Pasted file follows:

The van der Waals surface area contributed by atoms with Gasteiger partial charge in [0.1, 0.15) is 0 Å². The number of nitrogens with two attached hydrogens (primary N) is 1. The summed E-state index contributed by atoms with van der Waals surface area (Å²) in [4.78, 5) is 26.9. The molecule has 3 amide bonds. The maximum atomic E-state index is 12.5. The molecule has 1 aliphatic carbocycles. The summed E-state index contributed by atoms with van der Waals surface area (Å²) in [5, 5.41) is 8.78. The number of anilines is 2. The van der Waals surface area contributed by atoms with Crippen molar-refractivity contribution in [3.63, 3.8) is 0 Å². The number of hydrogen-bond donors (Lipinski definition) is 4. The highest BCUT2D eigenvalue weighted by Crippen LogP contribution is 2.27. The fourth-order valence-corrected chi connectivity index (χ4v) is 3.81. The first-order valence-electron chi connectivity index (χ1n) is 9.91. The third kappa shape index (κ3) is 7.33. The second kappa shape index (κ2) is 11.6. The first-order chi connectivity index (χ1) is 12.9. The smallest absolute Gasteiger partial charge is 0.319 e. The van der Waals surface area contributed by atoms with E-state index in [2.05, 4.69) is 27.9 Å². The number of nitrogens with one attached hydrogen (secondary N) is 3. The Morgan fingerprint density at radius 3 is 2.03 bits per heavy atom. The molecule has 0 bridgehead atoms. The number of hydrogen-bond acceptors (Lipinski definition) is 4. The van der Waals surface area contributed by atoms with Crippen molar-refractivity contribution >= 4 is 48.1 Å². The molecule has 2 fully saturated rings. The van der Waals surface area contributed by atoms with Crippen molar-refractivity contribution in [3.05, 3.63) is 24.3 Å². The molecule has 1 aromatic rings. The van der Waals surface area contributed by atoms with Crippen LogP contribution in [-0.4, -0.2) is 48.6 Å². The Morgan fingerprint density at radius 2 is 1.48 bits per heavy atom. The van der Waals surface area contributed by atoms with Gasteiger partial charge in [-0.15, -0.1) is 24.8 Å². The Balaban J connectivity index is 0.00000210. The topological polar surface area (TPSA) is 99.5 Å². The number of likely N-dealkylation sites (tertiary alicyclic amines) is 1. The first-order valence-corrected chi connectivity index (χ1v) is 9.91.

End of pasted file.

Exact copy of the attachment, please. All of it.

The van der Waals surface area contributed by atoms with Gasteiger partial charge in [0.1, 0.15) is 0 Å². The number of nitrogens with two attached hydrogens (primary N) is 1. The summed E-state index contributed by atoms with van der Waals surface area (Å²) in [4.78, 5) is 26.9. The molecule has 3 amide bonds. The maximum atomic E-state index is 12.5. The molecule has 1 aliphatic carbocycles. The summed E-state index contributed by atoms with van der Waals surface area (Å²) in [5, 5.41) is 8.78. The number of anilines is 2. The van der Waals surface area contributed by atoms with Crippen molar-refractivity contribution in [3.63, 3.8) is 0 Å². The number of hydrogen-bond donors (Lipinski definition) is 4. The highest BCUT2D eigenvalue weighted by Crippen LogP contribution is 2.27. The fourth-order valence-corrected chi connectivity index (χ4v) is 3.81. The first-order valence-electron chi connectivity index (χ1n) is 9.91. The third kappa shape index (κ3) is 7.33. The second kappa shape index (κ2) is 11.6. The first-order chi connectivity index (χ1) is 12.9. The smallest absolute Gasteiger partial charge is 0.319 e. The van der Waals surface area contributed by atoms with E-state index in [2.05, 4.69) is 27.9 Å². The number of nitrogens with one attached hydrogen (secondary N) is 3. The Morgan fingerprint density at radius 3 is 2.03 bits per heavy atom. The molecule has 0 bridgehead atoms. The number of hydrogen-bond acceptors (Lipinski definition) is 4. The van der Waals surface area contributed by atoms with Crippen molar-refractivity contribution >= 4 is 48.1 Å². The molecule has 2 fully saturated rings. The van der Waals surface area contributed by atoms with Crippen molar-refractivity contribution in [3.05, 3.63) is 24.3 Å². The molecule has 1 aromatic rings. The van der Waals surface area contributed by atoms with Crippen LogP contribution in [-0.4, -0.2) is 48.6 Å². The Morgan fingerprint density at radius 2 is 1.48 bits per heavy atom. The van der Waals surface area contributed by atoms with Gasteiger partial charge in [-0.15, -0.1) is 24.8 Å². The Balaban J connectivity index is 0.00000210. The topological polar surface area (TPSA) is 99.5 Å². The number of likely N-dealkylation sites (tertiary alicyclic amines) is 1. The first-order valence-corrected chi connectivity index (χ1v) is 9.91.